Dr. Maryam Bachmeier
Answer

Assalam Alaykum dear sister,

I am touched by your dedication to your mother. I am also very sorry to hear of your struggle. It may be very difficult to navigate through the chaos that you suffer, but there is always hope.

You seem very angry and I sense that you are experiencing feelings of powerlessness and helplessness. While this is very normal when living in circumstances as you have described, it will help you to acknowledge your feelings and emotions, while shifting your focus on problem solving. To do this, you will want to come to an understanding of your family member’s behavior and see that they are engaging in survival behaviors. The behavior that you describe is manipulative. You probably are helpless to change your family members, but you can forgive them.

Let’s begin with your sister. It is possible to love the person, and hate their behavior. Your sister’s back-biting is a destructive behavior and causes problems in your family system. This is why you hate the behavior. But your sister, who is engaging in this behavior, is likely acting out of fear. Most destructive behaviors are fear based. She may feel that she needs your father’s approval, or she may feel she cannot be loved or connected unless she engages in this destructive behavior, as she gains the attention of your father.  She may not know of any other way to get the attention that she needs.  She is probably not even aware of what or why she is doing this as often we are not conscious of our motives. Knowing that underneath your sister’s destructive behavior is an insecure and fearful girl; you might be able to even have empathy and concern for your sister, while not approving of her behavior.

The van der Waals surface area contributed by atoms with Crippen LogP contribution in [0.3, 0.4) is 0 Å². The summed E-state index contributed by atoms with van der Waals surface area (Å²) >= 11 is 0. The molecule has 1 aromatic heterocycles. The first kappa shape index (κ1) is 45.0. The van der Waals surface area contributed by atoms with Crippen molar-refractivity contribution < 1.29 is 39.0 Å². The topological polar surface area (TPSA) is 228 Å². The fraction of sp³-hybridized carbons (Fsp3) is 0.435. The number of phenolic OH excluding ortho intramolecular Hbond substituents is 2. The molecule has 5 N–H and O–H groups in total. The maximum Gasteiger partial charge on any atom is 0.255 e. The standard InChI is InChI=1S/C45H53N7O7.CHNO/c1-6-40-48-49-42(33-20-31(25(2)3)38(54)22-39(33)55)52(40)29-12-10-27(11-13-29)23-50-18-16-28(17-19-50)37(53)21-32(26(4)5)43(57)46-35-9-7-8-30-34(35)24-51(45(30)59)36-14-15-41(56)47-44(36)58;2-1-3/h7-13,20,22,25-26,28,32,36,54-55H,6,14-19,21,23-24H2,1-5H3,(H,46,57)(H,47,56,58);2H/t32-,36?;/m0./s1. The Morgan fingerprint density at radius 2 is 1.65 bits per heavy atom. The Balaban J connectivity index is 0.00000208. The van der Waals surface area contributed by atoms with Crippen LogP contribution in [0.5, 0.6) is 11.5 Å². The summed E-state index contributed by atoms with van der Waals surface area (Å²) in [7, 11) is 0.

This does not mean that you do not develop healthy boundaries and stand up for yourself in an assertive but non aggressive manner. You do want to have healthy boundaries and learn how to protect yourself. The best approach is to be assertive and have strong boundaries as I mentioned.

Just as you learn how to protect yourself from you sister, while continuing to love her, you might consider applying this approach to your father also. But this is a more delicate situation. First and foremost, make sure you are safe. If you are not safe, then consider moving. Considering you are safe, and you are experiencing these clashes, then use this approach. Honor him as father as is his function-there is no reason to contradict your father and it won’t help your situation. The Quran is not a weapon to use for revenge or to contradict another human being, even if you are right.

It is more important to understand others and to do what is right than it is to be right.  With that said, dress very modestly at home and attend to your prayers.  This will be a good example and will also bring positive energy into your home. Do what you can to work on yourself and to become the person that you would like to see in others.   This will help you to find inner peace, and will also help you to be a model for others.

Remember, life is rarely fair. The only goal that will bring you peace is the goal of developing your own inner self and connecting your own self and soul to Allah. It is in that place where you will experience the love that you and all of us seek and need. So, again, I urge you to shift your focus.